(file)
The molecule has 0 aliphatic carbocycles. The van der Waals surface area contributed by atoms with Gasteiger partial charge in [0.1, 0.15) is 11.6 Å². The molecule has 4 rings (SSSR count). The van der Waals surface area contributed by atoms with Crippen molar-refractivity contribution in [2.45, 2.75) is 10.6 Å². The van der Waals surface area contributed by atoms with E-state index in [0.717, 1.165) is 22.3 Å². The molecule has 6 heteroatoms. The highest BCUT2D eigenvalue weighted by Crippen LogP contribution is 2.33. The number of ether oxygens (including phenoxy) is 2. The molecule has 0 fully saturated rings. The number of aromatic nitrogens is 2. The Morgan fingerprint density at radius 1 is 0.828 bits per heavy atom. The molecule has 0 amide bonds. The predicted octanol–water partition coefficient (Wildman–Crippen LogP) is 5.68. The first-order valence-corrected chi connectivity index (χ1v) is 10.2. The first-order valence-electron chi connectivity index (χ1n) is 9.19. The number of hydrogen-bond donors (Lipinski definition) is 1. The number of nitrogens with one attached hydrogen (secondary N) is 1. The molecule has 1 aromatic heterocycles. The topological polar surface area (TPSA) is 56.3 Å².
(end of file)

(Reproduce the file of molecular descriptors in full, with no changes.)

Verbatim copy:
The molecule has 0 aliphatic carbocycles. The van der Waals surface area contributed by atoms with Gasteiger partial charge in [0.1, 0.15) is 11.6 Å². The molecule has 4 rings (SSSR count). The van der Waals surface area contributed by atoms with Crippen molar-refractivity contribution in [2.45, 2.75) is 10.6 Å². The van der Waals surface area contributed by atoms with E-state index in [0.717, 1.165) is 22.3 Å². The molecule has 6 heteroatoms. The highest BCUT2D eigenvalue weighted by Crippen LogP contribution is 2.33. The number of ether oxygens (including phenoxy) is 2. The molecule has 0 fully saturated rings. The number of aromatic nitrogens is 2. The Morgan fingerprint density at radius 1 is 0.828 bits per heavy atom. The molecule has 0 amide bonds. The predicted octanol–water partition coefficient (Wildman–Crippen LogP) is 5.68. The first-order valence-corrected chi connectivity index (χ1v) is 10.2. The first-order valence-electron chi connectivity index (χ1n) is 9.19. The number of hydrogen-bond donors (Lipinski definition) is 1. The number of nitrogens with one attached hydrogen (secondary N) is 1. The molecule has 1 aromatic heterocycles. The topological polar surface area (TPSA) is 56.3 Å².